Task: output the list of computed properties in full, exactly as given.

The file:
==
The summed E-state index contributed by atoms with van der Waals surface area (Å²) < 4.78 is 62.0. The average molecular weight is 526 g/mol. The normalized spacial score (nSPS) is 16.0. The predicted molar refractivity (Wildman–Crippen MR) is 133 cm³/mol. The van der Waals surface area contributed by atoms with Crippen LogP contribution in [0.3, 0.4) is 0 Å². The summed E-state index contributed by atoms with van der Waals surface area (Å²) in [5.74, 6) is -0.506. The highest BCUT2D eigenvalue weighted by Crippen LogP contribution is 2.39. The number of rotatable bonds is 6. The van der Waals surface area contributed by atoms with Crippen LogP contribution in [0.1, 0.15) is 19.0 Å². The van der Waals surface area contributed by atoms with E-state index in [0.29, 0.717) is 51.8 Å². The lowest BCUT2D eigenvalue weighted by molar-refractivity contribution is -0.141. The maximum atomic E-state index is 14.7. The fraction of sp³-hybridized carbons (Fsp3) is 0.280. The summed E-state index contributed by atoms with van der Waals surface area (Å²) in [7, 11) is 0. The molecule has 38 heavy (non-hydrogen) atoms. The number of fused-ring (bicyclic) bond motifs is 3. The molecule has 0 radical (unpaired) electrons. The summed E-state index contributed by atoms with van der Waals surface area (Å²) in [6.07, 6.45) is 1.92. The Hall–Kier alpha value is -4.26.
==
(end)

The summed E-state index contributed by atoms with van der Waals surface area (Å²) < 4.78 is 62.0. The average molecular weight is 526 g/mol. The normalized spacial score (nSPS) is 16.0. The predicted molar refractivity (Wildman–Crippen MR) is 133 cm³/mol. The van der Waals surface area contributed by atoms with Crippen LogP contribution in [0.3, 0.4) is 0 Å². The summed E-state index contributed by atoms with van der Waals surface area (Å²) in [5.74, 6) is -0.506. The highest BCUT2D eigenvalue weighted by Crippen LogP contribution is 2.39. The number of rotatable bonds is 6. The van der Waals surface area contributed by atoms with Crippen LogP contribution in [0.1, 0.15) is 19.0 Å². The van der Waals surface area contributed by atoms with E-state index in [0.29, 0.717) is 51.8 Å². The lowest BCUT2D eigenvalue weighted by molar-refractivity contribution is -0.141. The maximum atomic E-state index is 14.7. The fraction of sp³-hybridized carbons (Fsp3) is 0.280. The summed E-state index contributed by atoms with van der Waals surface area (Å²) in [7, 11) is 0. The molecule has 38 heavy (non-hydrogen) atoms. The number of fused-ring (bicyclic) bond motifs is 3. The molecule has 0 radical (unpaired) electrons. The summed E-state index contributed by atoms with van der Waals surface area (Å²) in [6.07, 6.45) is 1.92. The Hall–Kier alpha value is -4.26.